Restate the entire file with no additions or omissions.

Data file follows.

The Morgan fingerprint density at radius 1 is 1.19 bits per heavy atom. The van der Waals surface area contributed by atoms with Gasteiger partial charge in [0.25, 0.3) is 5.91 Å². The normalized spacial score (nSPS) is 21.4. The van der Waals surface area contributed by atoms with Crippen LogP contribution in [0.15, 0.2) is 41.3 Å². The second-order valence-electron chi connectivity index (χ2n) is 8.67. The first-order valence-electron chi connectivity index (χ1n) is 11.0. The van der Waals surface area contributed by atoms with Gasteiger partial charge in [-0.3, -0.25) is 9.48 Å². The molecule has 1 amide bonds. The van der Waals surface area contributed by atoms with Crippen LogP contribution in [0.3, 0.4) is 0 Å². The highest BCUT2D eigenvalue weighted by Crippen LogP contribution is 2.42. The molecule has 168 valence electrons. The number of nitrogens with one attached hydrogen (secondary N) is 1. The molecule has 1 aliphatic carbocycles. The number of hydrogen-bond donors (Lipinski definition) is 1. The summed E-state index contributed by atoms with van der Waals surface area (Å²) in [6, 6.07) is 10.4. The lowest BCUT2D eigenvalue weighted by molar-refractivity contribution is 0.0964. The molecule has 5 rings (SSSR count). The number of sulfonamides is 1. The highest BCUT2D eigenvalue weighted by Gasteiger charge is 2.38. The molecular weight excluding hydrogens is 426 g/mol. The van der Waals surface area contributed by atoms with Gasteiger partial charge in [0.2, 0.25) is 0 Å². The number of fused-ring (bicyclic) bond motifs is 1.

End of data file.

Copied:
The Morgan fingerprint density at radius 1 is 1.19 bits per heavy atom. The van der Waals surface area contributed by atoms with Gasteiger partial charge in [0.25, 0.3) is 5.91 Å². The normalized spacial score (nSPS) is 21.4. The van der Waals surface area contributed by atoms with Crippen LogP contribution in [0.15, 0.2) is 41.3 Å². The second-order valence-electron chi connectivity index (χ2n) is 8.67. The first-order valence-electron chi connectivity index (χ1n) is 11.0. The van der Waals surface area contributed by atoms with Gasteiger partial charge in [-0.3, -0.25) is 9.48 Å². The molecule has 1 amide bonds. The van der Waals surface area contributed by atoms with Crippen LogP contribution in [0.3, 0.4) is 0 Å². The highest BCUT2D eigenvalue weighted by Crippen LogP contribution is 2.42. The molecule has 168 valence electrons. The number of nitrogens with one attached hydrogen (secondary N) is 1. The molecule has 1 aliphatic carbocycles. The number of hydrogen-bond donors (Lipinski definition) is 1. The summed E-state index contributed by atoms with van der Waals surface area (Å²) in [6, 6.07) is 10.4. The lowest BCUT2D eigenvalue weighted by molar-refractivity contribution is 0.0964. The molecule has 5 rings (SSSR count). The number of sulfonamides is 1. The highest BCUT2D eigenvalue weighted by Gasteiger charge is 2.38. The molecular weight excluding hydrogens is 426 g/mol. The van der Waals surface area contributed by atoms with Gasteiger partial charge in [0.2, 0.25) is 0 Å². The number of fused-ring (bicyclic) bond motifs is 1.